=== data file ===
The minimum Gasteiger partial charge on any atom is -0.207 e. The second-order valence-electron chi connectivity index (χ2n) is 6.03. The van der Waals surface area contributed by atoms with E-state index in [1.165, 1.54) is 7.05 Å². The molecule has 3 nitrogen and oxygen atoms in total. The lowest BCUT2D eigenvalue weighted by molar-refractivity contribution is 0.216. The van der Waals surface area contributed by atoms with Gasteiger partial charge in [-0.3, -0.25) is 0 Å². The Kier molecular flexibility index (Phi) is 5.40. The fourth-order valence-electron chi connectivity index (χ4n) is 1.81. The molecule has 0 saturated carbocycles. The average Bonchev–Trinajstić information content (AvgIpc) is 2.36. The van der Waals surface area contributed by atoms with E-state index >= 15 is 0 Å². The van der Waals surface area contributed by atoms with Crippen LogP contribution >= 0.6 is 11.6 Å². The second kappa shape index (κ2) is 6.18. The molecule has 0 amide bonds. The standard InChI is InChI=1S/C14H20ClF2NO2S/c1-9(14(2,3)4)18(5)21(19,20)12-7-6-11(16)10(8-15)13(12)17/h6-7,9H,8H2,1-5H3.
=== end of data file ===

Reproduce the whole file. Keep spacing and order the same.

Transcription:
The minimum Gasteiger partial charge on any atom is -0.207 e. The second-order valence-electron chi connectivity index (χ2n) is 6.03. The van der Waals surface area contributed by atoms with E-state index in [1.165, 1.54) is 7.05 Å². The molecule has 3 nitrogen and oxygen atoms in total. The lowest BCUT2D eigenvalue weighted by molar-refractivity contribution is 0.216. The van der Waals surface area contributed by atoms with Gasteiger partial charge in [-0.3, -0.25) is 0 Å². The Kier molecular flexibility index (Phi) is 5.40. The fourth-order valence-electron chi connectivity index (χ4n) is 1.81. The molecule has 0 saturated carbocycles. The average Bonchev–Trinajstić information content (AvgIpc) is 2.36. The van der Waals surface area contributed by atoms with E-state index >= 15 is 0 Å². The van der Waals surface area contributed by atoms with Crippen LogP contribution >= 0.6 is 11.6 Å². The second kappa shape index (κ2) is 6.18. The molecule has 0 amide bonds. The standard InChI is InChI=1S/C14H20ClF2NO2S/c1-9(14(2,3)4)18(5)21(19,20)12-7-6-11(16)10(8-15)13(12)17/h6-7,9H,8H2,1-5H3.